The present invention contemplates filling the bulb with gas for charging water, and also placing in the bulb a predetermined amount of flavoring and sweetening material, preferably a highly concentrated liquid essence, adapted to be mixed with the charged water to provide a flavored carbonic beverage. Any desired flavor can be used whereby all the different kinds of soda drinks which can be purchased in bottles or at soda fountains can be prepared in the siphon bottle.

In Fig. 2 a preferred embodiment is shown for carrying out the objects enumerated above, which comprises a bulb adapted to withstand pressures up to about one thousand pounds a square inch containing a predetermined quantity of flavoring material and compressed carbon dioxide adapted to be added to a predetermined volume of water to provide a beverage having the proper proportion of ingredients. This eliminates guesswork in measuring the essence and no utensils are used by the consumer which must be cleaned after charging the bottles. For example, the bulb preferably contains about one to two and onehalf cubic centimeters of flavoring material, depending on the flavor chosen, comprising essence, sweetening and coloring and sumcient carbon dioxide, under a pressure of about nine hundred pounds a square inch, to charge about one quart of water. The bulb may be of any suitable size to contain the required amount of flavoring fluid -40 and gas and preferably are designed to be used with siphons now in use.

The above described bulb is particularly adapted to be used with a siphon bottle having the nipple 4 for the bulb holder extending upwardly grees so that the neck portion of the bulb faces downwardly and the flavoring fluid flows towards the opening. When the disc I4 is punctured, the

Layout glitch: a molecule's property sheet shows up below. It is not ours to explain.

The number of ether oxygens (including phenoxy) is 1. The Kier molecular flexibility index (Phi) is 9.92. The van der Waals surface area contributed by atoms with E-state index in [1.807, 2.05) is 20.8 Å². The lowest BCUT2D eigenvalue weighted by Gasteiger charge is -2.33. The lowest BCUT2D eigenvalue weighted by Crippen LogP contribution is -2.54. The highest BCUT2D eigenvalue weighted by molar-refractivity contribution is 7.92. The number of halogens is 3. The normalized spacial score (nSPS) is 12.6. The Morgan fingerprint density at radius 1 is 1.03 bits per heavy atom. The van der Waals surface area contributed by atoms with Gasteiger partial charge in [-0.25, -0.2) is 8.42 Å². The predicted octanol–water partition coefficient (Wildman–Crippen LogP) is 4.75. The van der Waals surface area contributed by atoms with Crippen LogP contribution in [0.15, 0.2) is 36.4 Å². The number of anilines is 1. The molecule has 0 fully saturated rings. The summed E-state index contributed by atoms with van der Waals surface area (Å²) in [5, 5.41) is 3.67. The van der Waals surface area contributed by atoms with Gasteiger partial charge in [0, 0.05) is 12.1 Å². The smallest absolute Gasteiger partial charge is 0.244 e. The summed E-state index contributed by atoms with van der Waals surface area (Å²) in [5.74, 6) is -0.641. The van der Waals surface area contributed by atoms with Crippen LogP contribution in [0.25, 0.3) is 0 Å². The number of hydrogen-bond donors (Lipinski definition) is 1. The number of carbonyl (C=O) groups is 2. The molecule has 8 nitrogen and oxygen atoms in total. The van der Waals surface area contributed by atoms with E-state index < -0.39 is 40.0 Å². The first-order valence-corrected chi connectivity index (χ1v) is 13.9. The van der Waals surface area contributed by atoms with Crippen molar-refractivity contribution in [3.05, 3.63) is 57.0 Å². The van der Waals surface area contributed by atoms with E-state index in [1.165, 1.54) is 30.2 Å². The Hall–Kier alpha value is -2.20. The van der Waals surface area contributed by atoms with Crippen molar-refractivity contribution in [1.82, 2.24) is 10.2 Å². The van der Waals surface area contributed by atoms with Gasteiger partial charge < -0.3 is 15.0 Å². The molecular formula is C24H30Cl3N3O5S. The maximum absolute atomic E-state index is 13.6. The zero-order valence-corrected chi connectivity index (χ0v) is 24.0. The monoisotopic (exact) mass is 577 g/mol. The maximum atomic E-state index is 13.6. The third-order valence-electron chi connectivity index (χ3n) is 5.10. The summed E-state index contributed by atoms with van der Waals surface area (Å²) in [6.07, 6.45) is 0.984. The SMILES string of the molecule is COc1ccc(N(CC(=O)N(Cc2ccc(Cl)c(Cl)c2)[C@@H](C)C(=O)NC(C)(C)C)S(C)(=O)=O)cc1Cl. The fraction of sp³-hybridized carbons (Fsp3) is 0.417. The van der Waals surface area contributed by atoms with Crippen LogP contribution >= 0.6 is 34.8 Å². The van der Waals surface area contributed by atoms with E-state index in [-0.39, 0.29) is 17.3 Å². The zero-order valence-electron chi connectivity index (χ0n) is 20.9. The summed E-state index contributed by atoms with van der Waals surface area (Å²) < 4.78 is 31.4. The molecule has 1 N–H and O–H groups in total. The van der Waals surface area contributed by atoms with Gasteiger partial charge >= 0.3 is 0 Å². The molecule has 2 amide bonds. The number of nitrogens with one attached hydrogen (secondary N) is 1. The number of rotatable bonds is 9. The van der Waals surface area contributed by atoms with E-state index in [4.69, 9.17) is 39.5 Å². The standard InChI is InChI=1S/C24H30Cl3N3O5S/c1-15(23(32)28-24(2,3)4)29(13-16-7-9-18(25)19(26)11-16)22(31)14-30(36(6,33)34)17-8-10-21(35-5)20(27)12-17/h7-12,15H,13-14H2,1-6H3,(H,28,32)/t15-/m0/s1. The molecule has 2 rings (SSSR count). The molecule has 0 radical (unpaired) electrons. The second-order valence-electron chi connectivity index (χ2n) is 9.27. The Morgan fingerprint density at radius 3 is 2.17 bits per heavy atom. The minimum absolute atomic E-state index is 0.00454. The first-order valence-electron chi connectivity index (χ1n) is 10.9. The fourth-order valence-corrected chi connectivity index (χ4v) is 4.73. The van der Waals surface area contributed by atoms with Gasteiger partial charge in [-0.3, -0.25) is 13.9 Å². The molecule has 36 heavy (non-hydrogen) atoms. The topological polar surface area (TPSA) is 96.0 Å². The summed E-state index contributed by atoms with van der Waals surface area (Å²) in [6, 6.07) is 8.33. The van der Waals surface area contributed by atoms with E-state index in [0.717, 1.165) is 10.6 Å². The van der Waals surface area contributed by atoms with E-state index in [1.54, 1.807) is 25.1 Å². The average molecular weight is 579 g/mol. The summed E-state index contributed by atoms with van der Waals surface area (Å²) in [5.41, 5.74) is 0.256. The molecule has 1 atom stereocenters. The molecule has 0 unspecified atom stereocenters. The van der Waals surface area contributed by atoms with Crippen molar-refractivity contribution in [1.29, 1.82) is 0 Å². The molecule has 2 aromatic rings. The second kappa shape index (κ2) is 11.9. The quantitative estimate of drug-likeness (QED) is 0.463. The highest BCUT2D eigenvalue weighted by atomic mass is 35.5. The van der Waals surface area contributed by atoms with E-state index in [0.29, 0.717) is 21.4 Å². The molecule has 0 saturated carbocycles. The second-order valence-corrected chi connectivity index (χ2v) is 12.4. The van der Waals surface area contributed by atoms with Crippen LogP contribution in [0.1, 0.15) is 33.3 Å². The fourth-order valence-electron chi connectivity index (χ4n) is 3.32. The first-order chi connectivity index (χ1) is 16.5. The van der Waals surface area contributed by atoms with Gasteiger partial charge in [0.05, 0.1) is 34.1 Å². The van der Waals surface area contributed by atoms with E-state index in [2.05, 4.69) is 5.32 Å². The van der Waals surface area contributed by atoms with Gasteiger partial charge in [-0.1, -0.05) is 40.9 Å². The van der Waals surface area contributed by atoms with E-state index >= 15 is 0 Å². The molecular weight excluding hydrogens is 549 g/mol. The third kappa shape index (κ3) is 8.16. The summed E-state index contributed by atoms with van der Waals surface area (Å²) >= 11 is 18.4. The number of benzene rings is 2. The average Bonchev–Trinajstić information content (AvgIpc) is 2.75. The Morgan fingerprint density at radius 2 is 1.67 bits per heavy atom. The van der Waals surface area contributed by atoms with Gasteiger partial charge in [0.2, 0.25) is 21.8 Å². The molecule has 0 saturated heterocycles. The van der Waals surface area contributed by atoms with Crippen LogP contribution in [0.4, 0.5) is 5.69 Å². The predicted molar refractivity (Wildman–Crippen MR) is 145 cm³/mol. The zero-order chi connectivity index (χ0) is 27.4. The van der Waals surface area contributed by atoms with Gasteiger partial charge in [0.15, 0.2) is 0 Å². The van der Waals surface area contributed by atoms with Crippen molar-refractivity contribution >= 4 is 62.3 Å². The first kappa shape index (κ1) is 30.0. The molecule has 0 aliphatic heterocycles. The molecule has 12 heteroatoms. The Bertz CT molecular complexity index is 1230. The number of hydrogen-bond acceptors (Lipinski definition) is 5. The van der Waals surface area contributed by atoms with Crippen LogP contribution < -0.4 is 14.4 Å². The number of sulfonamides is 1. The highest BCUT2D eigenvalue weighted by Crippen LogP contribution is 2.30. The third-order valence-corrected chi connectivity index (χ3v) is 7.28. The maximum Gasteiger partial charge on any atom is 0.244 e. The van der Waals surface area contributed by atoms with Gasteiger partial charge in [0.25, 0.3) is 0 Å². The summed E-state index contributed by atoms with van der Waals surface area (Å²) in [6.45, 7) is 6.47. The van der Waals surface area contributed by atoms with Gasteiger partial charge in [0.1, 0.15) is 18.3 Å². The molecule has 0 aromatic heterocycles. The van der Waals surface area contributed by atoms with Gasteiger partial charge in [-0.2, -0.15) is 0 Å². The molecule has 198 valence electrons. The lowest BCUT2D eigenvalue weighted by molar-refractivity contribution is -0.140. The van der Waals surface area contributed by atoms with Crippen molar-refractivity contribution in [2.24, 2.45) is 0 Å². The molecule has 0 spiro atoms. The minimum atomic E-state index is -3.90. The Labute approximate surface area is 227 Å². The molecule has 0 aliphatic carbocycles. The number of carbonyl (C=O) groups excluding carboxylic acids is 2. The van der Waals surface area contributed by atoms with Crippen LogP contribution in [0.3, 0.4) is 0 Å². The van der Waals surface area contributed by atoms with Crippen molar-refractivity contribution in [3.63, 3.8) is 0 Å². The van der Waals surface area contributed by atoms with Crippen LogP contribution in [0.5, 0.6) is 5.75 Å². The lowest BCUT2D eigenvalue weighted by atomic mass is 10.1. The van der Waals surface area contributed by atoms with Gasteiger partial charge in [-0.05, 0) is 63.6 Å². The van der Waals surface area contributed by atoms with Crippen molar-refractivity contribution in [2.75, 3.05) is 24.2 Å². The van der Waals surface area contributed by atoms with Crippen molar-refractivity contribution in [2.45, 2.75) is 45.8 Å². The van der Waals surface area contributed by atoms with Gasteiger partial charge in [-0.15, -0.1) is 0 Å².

compressed gas, in attempting to escape. forces the flavoring fluid out of the bulb and injects it into the water in the bottle. Since the gas is under a relatively high pressure, it completely expels the flavoring material from the bulb to prevent waste and to properly flavor the beverage. The gas also forces the flavoring material through the valve so rapidly that the valve is not contaminated by the flavoring material and does not have to be cleaned after each charging operation.

In Figs. 3, 4 and 5 another embodiment of the invention is illustrated, which comprises a bulb and a tube l9, preferably formed of metal or other suitable unbreakable material, bent upon itself to provide a substantially U-shaped siphon tube adapted tobe mounted in the bulb. In order to secure the tube l9 to the bulb, the tube is provided with a flange at one end thereof adapted to fit against the seat I2 in the neck opening, disc I4 is placed over the flanged end of the tube to close the tube and the gasket is compressed by folding the end of the neck inwardly. The other end 2| of the tube preferably ls open and is adjacent the interior of the neck so that it is at the bottom of theliquid when the tube is in inverted or downwardly facing position.